Using this approach, we developed our lead small molecule drug conjugate (SMDC), vintafolide, which was partnered with Merck last year, as well as a companion imaging agent, etarfolatide, which was created by replacing the chemotherapy drug with an imaging agent. This test is used to identify patients that express the folate receptor, and therefore would likely respond to treatment with vintafolide. Both are currently under review by the EMA for potential conditional approval for the treatment of platinum-resistant ovarian cancer.
We are using this same approach to build additional SMDCs, which consist of a targeted small molecule, a serum-stable linker and a very potent drug, for a variety of cancers and other diseases such as inflammatory disorders or kidney disease. For each SMDC we also develop, early on, a companion imaging agent that will help us during the development process to validate the target and to later on identify patients who will most likely benefit from treatment with the targeted drug.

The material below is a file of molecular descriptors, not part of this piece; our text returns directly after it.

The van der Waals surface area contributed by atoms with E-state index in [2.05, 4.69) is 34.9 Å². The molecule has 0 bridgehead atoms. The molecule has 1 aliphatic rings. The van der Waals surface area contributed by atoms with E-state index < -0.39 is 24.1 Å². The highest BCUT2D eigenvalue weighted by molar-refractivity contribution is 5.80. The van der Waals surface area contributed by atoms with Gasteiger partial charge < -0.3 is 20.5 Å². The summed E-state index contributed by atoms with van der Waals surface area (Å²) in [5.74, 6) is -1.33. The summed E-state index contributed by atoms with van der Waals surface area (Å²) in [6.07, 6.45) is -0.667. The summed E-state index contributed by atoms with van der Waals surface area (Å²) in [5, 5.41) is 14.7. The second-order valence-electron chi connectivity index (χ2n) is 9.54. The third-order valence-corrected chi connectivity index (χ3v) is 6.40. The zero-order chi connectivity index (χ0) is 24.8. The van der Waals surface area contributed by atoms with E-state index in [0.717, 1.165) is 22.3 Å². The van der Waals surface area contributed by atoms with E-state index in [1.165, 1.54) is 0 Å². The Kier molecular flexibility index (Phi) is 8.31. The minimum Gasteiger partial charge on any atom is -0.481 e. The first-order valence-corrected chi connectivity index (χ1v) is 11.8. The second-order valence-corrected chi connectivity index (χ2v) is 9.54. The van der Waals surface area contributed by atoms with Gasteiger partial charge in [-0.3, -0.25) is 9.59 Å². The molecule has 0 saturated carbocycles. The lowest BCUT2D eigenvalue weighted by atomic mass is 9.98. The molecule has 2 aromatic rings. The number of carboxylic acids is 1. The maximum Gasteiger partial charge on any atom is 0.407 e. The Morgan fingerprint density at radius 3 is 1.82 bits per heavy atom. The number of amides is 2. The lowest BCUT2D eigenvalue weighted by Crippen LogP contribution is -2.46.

Medgadget: What is unique about the delivery system? What are the benefits of this approach?
Leamon: This delivery system is unique for multiple reasons, including the attachment of a small high affinity ligand molecule (the targeting moiety) to a potent drug to form the SMDC, and the co-development of a companion imaging agent which predicts what tissues will accumulate the SMDC.